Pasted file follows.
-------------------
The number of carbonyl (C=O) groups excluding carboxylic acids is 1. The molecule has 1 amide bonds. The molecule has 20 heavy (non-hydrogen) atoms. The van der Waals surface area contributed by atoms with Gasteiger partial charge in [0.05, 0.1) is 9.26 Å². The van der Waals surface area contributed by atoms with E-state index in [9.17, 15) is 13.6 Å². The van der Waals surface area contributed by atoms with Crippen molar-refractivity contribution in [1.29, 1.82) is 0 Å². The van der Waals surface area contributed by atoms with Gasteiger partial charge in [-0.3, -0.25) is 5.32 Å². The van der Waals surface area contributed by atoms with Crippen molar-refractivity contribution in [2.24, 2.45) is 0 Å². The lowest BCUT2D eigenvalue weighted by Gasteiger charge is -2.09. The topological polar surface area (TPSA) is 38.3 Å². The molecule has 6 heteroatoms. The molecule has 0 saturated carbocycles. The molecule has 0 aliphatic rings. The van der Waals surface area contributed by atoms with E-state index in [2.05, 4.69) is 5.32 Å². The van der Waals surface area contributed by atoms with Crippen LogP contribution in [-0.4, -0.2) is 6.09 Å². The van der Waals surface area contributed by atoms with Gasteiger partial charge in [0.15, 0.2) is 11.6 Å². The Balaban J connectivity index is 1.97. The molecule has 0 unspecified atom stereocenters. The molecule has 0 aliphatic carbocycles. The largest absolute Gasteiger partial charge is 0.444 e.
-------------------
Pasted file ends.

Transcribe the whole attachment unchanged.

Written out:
The number of carbonyl (C=O) groups excluding carboxylic acids is 1. The molecule has 1 amide bonds. The molecule has 20 heavy (non-hydrogen) atoms. The van der Waals surface area contributed by atoms with Gasteiger partial charge in [0.05, 0.1) is 9.26 Å². The van der Waals surface area contributed by atoms with E-state index in [9.17, 15) is 13.6 Å². The van der Waals surface area contributed by atoms with Crippen molar-refractivity contribution in [1.29, 1.82) is 0 Å². The van der Waals surface area contributed by atoms with Gasteiger partial charge in [-0.3, -0.25) is 5.32 Å². The van der Waals surface area contributed by atoms with Crippen molar-refractivity contribution in [2.24, 2.45) is 0 Å². The lowest BCUT2D eigenvalue weighted by Gasteiger charge is -2.09. The topological polar surface area (TPSA) is 38.3 Å². The molecule has 6 heteroatoms. The molecule has 0 saturated carbocycles. The molecule has 0 aliphatic rings. The van der Waals surface area contributed by atoms with E-state index in [2.05, 4.69) is 5.32 Å². The van der Waals surface area contributed by atoms with Crippen LogP contribution in [-0.4, -0.2) is 6.09 Å². The van der Waals surface area contributed by atoms with Gasteiger partial charge in [0.15, 0.2) is 11.6 Å². The Balaban J connectivity index is 1.97. The molecule has 0 unspecified atom stereocenters. The molecule has 0 aliphatic carbocycles. The largest absolute Gasteiger partial charge is 0.444 e.